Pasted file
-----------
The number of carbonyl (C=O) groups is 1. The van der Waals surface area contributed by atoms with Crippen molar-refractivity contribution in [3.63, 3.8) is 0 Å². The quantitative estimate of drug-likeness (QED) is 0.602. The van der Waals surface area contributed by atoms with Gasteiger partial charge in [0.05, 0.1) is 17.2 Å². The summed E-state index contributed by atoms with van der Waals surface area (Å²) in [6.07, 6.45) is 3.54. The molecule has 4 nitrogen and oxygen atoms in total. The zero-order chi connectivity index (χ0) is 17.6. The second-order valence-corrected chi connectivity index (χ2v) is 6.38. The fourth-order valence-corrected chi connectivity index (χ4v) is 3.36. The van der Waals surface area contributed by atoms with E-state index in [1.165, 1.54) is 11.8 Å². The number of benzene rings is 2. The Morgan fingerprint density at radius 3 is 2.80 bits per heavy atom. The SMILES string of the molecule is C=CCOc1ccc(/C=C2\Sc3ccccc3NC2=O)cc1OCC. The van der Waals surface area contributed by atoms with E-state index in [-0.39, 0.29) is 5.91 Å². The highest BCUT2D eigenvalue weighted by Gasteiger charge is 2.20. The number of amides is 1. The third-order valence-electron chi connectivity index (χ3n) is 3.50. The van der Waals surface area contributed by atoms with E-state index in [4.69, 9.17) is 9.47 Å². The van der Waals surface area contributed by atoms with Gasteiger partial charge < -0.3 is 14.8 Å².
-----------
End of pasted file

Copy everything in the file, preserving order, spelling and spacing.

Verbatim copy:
The number of carbonyl (C=O) groups is 1. The van der Waals surface area contributed by atoms with Crippen molar-refractivity contribution in [3.63, 3.8) is 0 Å². The quantitative estimate of drug-likeness (QED) is 0.602. The van der Waals surface area contributed by atoms with Gasteiger partial charge in [0.05, 0.1) is 17.2 Å². The summed E-state index contributed by atoms with van der Waals surface area (Å²) in [6.07, 6.45) is 3.54. The molecule has 4 nitrogen and oxygen atoms in total. The zero-order chi connectivity index (χ0) is 17.6. The second-order valence-corrected chi connectivity index (χ2v) is 6.38. The fourth-order valence-corrected chi connectivity index (χ4v) is 3.36. The van der Waals surface area contributed by atoms with E-state index in [1.165, 1.54) is 11.8 Å². The number of benzene rings is 2. The Morgan fingerprint density at radius 3 is 2.80 bits per heavy atom. The SMILES string of the molecule is C=CCOc1ccc(/C=C2\Sc3ccccc3NC2=O)cc1OCC. The van der Waals surface area contributed by atoms with E-state index in [-0.39, 0.29) is 5.91 Å². The highest BCUT2D eigenvalue weighted by Gasteiger charge is 2.20. The number of amides is 1. The third-order valence-electron chi connectivity index (χ3n) is 3.50. The van der Waals surface area contributed by atoms with E-state index in [4.69, 9.17) is 9.47 Å². The van der Waals surface area contributed by atoms with Gasteiger partial charge < -0.3 is 14.8 Å².